The Hashemis had close ties to the new Islamic government and were seen as useful intermediaries. Cyrus also had business ties to CIA-connected Americans, including businessman John Shaheen and Shaheen's lawyer, William J. Casey.
Jamshid Hashemi arrived in the United States on New Years Day 1980 and promptly met with U.S. officials, including a CIA officer. According to U.S. government records, the Hashemi brothers became conduits for negotiations with Iran about the American hostages.
Jamshid Hashemi has testified that Shaheen and Casey, who became Ronald Reagan's campaign director in February 1980, used the same channels to send Republican messages to Iranian radicals urging them to delay the hostage release only after Reagan was elected, the so-called "October Surprise" conspiracy.
Other October Surprise witnesses, including senior Iranian officials and Middle East intelligence operatives, confirmed key elements of Hashemi's story when it surfaced in 1990-91. But Republicans angrily denied the charges.
A House task force was assigned to examine the October Surprise case. But its leaders -- Reps. Lee Hamilton, D-Ind., and Henry Hyde, R-Ill. -- moved quickly to reject the troubling allegations.
The task force concluded that Hashemi had lied about arranging a face-to-face meeting in Madrid between Casey and a senior Iranian cleric in late July 1980. But the task forces alibis for Caseys whereabouts collapsed under scrutiny, and Hashemi still insists his account was true. [For details on the bogus alibis, see Robert Parry's Trick or Treason or The October Surprise X-Files.]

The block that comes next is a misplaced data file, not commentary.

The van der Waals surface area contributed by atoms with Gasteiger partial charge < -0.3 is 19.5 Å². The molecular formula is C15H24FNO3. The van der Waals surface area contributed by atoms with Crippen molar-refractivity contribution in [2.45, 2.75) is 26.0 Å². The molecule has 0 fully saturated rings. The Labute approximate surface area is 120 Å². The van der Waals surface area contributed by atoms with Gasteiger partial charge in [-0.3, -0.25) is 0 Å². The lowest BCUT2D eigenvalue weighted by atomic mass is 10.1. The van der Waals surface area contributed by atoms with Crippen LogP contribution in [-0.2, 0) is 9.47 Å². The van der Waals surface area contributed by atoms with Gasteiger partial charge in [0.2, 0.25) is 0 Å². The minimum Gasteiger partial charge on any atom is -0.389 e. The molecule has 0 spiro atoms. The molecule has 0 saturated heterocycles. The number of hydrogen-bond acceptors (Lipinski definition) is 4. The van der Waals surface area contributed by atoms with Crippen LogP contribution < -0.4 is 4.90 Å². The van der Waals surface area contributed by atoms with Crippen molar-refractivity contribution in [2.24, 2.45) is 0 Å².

Though Hashemi's credibility was assailed, the task force report revealed that the Hashemi brothers were arranging secret military shipments to Iran even before Reagan's inauguration in 1981.
In 1984, federal prosecutors in New York brought arms-trafficking indictments against them. But in Washington, Reagan administration officials tipped them off. They avoided arrest and shifted their base to London.
There, the Hashemis continued to assist U.S. Customs in arranging sting operations against arms dealers violating the Iranian arms embargo. Cyrus also helped the Reagan administration make the initial overtures to Israel and Iran that opened the door to the Iran-contra affair.
In July 1986, as the Iran-contra clouds were building, Cyrus died suddenly in London from what was diagnosed as acute myeloblastic leukemia. Jamshid, however, suspected that his brother had been murdered.
In 1989, in the wake of the Iran-contra scandal, the U.S. indictment against Jamshid Hashemi was dropped. A year later, citing his belief that his brother had been assassinated, Jamshid began to discuss the October Surprise case.
Meanwhile, with Jamshid Hashemi's help, the British rebuilt their historically strong influence within Iran. Those developments brought full circle the U.S.-British relationship to that strategic country.
In the 1950s, CIA officers saw their principal rivals as British intelligence, which had long dominated the oil-rich Middle East.
By orchestrating the overthrow of Prime Minister Mohammed Mossadegh in 1953 and restoring the shah to power, the CIA supplanted the British. That advantage was lost in 1979.
Now, according to Hashemi, the British have exploited Washington's long hostility toward Iran to regain their intelligence edge, an advantage that an angry Jamshid Hashemi is threatening to disrupt.